WT and Ifnlr1−/− mice were infected with 104 TCID50 X31 influenza virus (X31). (A) GSEA plots of RNA-sequencing datasets from WT or Ifnlr1−/− bulk lung epithelial cells (EpCam+) on day 8 after infection. FDR, false discovery rate; NES, normalized enrichment score; GO, gene ontology. (B and C) Total cell and red blood cell (RBC) (TER-119+) number in BALF on day 8 after infection (n = 4 mice for both WT and Ifnlr1−/−). (D) Histopathological analysis of hematoxylin and eosin (H&E) lung sections on day 9 after infection (n = 4 for both WT and Ifnlr1−/−). (E) Lethally irradiated WT and Ifnlr1−/− mice were injected with WT BM cells. After reconstitution, chimeric mice were challenged with 2 × 105 colony-forming units TIGR4 in 30 μl on day 8 (d8) after influenza virus infection (n = 8 WT; n = 9 Ifnlr1−/−). All data are representative of at least two independent experiments [(B) to (E)]. Data are shown as means ± SEM, and statistical significance was assessed by unpaired two-tailed Student’s t test (B), Mann-Whitney U test (D), or log-rank (Mantel-Cox) test (E). *P ≤ 0.05; **P ≤ 0.01.

In this work, we describe a mechanism by which type I and III IFN signaling aggravates lung pathology during respiratory viral infection. Although all three IFN subtypes reduced lung proliferation after treatment during influenza recovery, only endogenous IFN-λ compromised repair. This is likely because of increased IFN-λ production during infection combined with greater induction of antiproliferative pathways. A recent study has shown that IFN-λ produced by dendritic cells inhibits lung epithelial repair after viral recognition (27). Influenza virus–infected macaques have been found to have an elevated IFN signature late during infection in bronchial tissue (28). Additionally, COVID-19 patients have displayed strong induction of IFN and p53 signaling in collected BALF samples (29). Analysis of lung tissue and BALF from respiratory virus–infected patients experiencing severe disease will provide insight into the mechanisms regulating disease pathogenesis. IFN-λ treatment early during influenza virus infection is protective in mice, offering antiviral protection without the proinflammatory responses associated with IFN-α/β (30, 31). By studying specific effects in the respiratory epithelium, we identified a mechanism by which IFN exacerbates respiratory virus disease, independent of immunomodulation. Our data indicate the need for effective regulation of host IFN responses and the importance of timing and duration when considering IFNs as therapeutic strategies to treat respiratory virus infections. Optimal protection could be achieved by strong induction of IFN-stimulated genes early during infection to curb viral replication followed by timely down-regulation of IFN responses, thereby enabling efficient lung epithelial repair.

Supplementary Materials

Materials and Methods

Supplementary Text

Figs. S1 to S10

Table S1

References (3238)

MDAR Reproducibility Checklist

Data S1 to S3

This is an open-access article distributed under the terms of the Creative Commons Attribution license, which permits unrestricted use, distribution, and reproduction in any medium, provided the original work is properly cited.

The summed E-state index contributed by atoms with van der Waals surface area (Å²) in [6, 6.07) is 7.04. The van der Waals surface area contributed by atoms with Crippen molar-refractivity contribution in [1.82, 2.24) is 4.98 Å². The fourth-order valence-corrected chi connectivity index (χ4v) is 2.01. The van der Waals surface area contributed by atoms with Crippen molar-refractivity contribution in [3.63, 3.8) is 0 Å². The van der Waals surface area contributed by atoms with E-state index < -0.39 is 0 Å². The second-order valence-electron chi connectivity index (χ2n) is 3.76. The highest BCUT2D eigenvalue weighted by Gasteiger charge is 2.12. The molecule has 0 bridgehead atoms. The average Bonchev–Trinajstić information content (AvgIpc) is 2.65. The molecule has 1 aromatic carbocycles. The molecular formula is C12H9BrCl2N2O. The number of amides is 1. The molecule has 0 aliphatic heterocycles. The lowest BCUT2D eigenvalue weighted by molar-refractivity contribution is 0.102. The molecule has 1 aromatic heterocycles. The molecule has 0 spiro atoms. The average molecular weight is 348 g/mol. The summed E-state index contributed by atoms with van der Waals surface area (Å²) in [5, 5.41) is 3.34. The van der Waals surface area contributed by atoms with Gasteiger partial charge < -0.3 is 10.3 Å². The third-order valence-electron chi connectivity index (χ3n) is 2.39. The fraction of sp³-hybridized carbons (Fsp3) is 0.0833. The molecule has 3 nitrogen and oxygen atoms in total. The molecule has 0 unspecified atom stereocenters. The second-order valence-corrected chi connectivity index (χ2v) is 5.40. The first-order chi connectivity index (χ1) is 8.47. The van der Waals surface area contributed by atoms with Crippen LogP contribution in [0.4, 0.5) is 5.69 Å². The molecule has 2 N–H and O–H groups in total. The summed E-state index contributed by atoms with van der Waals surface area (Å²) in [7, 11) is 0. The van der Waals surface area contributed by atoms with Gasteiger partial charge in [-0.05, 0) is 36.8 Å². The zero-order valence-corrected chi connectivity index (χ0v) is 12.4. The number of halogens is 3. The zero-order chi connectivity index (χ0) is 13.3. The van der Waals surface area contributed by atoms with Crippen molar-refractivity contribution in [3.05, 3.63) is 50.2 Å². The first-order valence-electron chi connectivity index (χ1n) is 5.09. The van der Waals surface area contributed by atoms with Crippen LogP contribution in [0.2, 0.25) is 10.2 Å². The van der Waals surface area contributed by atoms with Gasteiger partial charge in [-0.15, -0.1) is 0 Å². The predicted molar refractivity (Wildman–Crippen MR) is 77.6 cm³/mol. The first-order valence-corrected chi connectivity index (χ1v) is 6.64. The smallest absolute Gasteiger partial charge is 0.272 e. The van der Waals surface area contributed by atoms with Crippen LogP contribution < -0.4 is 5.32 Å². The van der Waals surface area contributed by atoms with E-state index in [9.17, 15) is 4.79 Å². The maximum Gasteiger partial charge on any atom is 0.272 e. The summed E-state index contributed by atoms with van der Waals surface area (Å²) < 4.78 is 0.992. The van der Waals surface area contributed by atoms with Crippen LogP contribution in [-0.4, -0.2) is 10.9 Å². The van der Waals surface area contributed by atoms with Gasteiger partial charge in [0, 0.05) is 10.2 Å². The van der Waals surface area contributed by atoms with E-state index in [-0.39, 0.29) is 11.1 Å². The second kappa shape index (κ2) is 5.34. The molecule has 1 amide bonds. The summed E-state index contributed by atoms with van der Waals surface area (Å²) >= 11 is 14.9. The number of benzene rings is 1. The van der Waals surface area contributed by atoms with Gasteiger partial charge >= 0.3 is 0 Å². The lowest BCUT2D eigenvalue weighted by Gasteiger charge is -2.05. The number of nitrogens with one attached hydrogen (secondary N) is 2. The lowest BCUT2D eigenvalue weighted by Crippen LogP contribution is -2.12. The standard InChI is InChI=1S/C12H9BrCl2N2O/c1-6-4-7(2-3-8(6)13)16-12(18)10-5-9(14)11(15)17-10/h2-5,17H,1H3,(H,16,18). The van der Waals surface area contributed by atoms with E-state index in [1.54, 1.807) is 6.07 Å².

References and Notes

Acknowledgments: We are grateful to A. Suarez-Bonnet for histopathology scoring of lung H&E sections and to A. O’Garra, G. Stockinger, P. Staeheli, and D. Schnepf for critically reading the manuscript. We thank T. Matambanadzo for assistance performing animal procedures. We thank the Francis Crick Institute’s sequencing, histopathology, flow cytometry, and animal facilities for their excellent support. Funding: J.M., S.C., M.L., T.M.M., S.L.P., and A.W. were supported by the Francis Crick Institute, which receives its core funding from Cancer Research UK (FC001206), the UK Medical Research Council (FC001206), and the Wellcome Trust (FC001206). R.H. and H.H.G. were supported by the Independent Research Fund Denmark, Medical Sciences (research grant agreement 11-107588) and by the Novo Nordisk Foundation (grant agreement NNF190C0058287). Author contributions: Conception: A.W., S.C., and J.M.; research design and experimentation: J.M., S.C., and T.M.M.; data analysis: J.M., S.C., S.L.P., and M.L.; production and provision of key reagents: H.H.G. and R.H.; writing and editing of the manuscript: J.M., A.W., and S.C. All authors read and approved the final manuscript. Competing interests: The authors declare no competing interests. Data and materials availability: Gene expression data are deposited and available under the Gene Expression Omnibus (GEO) accession code GSE148712. All other data supporting the findings of this study are available within the paper or in the supplementary materials. This work is licensed under a Creative Commons Attribution 4.0 International (CC BY 4.0) license, which permits unrestricted use, distribution, and reproduction in any medium, provided the original work is properly cited. To view a copy of this license, visit This license does not apply to figures/photos/artwork or other content included in the article that is credited to a third party; obtain authorization from the rights holder before using such material.